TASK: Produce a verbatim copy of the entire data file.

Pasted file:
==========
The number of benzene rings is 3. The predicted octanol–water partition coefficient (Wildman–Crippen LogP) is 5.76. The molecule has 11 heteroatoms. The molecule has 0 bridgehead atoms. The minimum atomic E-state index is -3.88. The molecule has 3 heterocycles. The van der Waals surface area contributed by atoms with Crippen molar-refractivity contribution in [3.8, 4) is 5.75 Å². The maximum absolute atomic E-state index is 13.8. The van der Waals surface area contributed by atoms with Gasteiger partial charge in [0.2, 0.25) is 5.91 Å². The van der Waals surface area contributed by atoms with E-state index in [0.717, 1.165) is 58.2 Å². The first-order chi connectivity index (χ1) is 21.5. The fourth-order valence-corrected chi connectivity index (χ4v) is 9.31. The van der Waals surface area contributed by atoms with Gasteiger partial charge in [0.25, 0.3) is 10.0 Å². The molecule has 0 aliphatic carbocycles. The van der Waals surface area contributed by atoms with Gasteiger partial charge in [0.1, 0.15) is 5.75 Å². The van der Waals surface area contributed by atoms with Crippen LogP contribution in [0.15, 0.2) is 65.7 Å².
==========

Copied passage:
The number of benzene rings is 3. The predicted octanol–water partition coefficient (Wildman–Crippen LogP) is 5.76. The molecule has 11 heteroatoms. The molecule has 0 bridgehead atoms. The minimum atomic E-state index is -3.88. The molecule has 3 heterocycles. The van der Waals surface area contributed by atoms with Crippen molar-refractivity contribution in [3.8, 4) is 5.75 Å². The maximum absolute atomic E-state index is 13.8. The van der Waals surface area contributed by atoms with Gasteiger partial charge in [0.2, 0.25) is 5.91 Å². The van der Waals surface area contributed by atoms with E-state index in [0.717, 1.165) is 58.2 Å². The first-order chi connectivity index (χ1) is 21.5. The fourth-order valence-corrected chi connectivity index (χ4v) is 9.31. The van der Waals surface area contributed by atoms with Gasteiger partial charge in [0.25, 0.3) is 10.0 Å². The molecule has 0 aliphatic carbocycles. The van der Waals surface area contributed by atoms with Gasteiger partial charge in [0.1, 0.15) is 5.75 Å². The van der Waals surface area contributed by atoms with Crippen LogP contribution in [0.15, 0.2) is 65.7 Å².